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J Exerc Rehabil > Volume 10(6);2014 > Article
Choi: Differential susceptibility on myosin heavy chain isoform following eccentric-induced muscle damage

Abstract

Based on myosin heavy chain (MHC) isoform, human skeletal muscle fibers can be categorized into three fiber types, type I, IIa, IIx fibers, and each fiber type has different characteristics. Typical characteristics are difference in force production, shortening velocity, and fatigue resistance. When the muscle is contract and stretched by a force that is greater than the force generated by the muscle, contraction-induced muscle damage frequently occurs. Several experimental models involving both human and animal have considered the susceptibility of different muscle fiber type and part of muscles to eccentric induced muscle damage. General consensus is a greater susceptibility of fast-twitch fiber or type II fiber to damage following eccentric contractions. However, the results from these previous efforts were not enough to conclude the susceptibility between each individual fiber types after eccentric contraction. Therefore, the purpose of this review is to explore detail limitation and interpretation of previous studies, and review the recent study that eliminated the prior limitations, such as strain magnitude, lengthening velocity, fiber type heterogeneity, and muscle architecture issue.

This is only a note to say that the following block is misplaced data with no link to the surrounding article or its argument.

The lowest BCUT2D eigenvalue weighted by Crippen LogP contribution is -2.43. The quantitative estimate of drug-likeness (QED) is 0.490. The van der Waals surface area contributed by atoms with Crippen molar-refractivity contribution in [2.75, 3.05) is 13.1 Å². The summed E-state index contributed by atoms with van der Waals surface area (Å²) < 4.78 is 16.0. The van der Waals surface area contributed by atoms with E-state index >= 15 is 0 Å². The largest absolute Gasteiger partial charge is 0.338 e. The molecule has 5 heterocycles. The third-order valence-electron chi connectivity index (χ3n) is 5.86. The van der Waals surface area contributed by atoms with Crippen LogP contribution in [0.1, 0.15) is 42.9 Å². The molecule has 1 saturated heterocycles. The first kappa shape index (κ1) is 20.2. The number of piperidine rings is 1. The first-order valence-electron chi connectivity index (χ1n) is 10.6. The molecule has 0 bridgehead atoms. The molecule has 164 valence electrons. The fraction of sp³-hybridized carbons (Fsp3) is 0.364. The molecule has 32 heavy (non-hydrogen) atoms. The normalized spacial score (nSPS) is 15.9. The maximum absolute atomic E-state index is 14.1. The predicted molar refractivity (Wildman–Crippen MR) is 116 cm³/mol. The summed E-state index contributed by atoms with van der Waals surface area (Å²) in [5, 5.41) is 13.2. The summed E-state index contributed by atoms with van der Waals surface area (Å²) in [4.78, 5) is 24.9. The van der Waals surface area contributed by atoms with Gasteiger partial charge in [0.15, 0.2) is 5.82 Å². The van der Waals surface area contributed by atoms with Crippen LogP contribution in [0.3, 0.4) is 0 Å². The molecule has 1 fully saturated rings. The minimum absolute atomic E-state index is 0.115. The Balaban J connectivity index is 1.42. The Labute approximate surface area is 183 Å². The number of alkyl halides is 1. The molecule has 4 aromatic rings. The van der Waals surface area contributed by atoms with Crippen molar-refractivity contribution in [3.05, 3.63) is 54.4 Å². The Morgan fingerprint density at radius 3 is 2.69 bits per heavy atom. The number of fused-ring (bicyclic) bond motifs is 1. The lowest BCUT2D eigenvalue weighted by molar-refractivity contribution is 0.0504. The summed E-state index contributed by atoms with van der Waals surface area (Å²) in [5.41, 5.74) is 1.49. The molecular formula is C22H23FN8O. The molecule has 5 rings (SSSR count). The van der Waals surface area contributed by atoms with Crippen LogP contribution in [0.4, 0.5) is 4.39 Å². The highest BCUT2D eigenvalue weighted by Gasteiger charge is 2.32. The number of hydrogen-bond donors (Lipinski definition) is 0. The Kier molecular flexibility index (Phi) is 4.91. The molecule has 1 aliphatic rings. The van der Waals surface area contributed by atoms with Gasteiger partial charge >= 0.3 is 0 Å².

INTRODUCTION

Muscle is a heterogeneous tissue, containing cells with different contractile properties, metabolic profiles, and fatigue resistance. Much of this diversity is correlated with the myosin heavy chain (MHC) isoform expressed by the cell. Small mammals express nine MHC isoforms of which four, type I or β, type IIa, type IIx, and type IIb, are expressed in adult limb muscles (Ennion et al., 1995; Smerdu et al., 1994). The type IIb isoform is not found in the limb muscles of large mammals, including humans. Human muscle fibers can be categorized into three fiber types: type I, IIa, and IIx (Ennion et al., 1995; Smerdu et al., 1994). These isoform can also be co-expressed, resulting in hybrid fiber types: type I/IIa, and type IIa/IIx or even type I/IIa/IIx (Caiozzo et al., 2003; Pette and Staron, 2001). Typical characteristics of fiber types are force production, and shortening velocity. Type IIa or IIx fiber produce higher force and contract faster than type I fibers, whereas type I fibers appear to be more fatigue resistant than other fiber types. Type IIx fiber contract and relax slightly faster than type IIa fibers, but both are faster than type I fiber.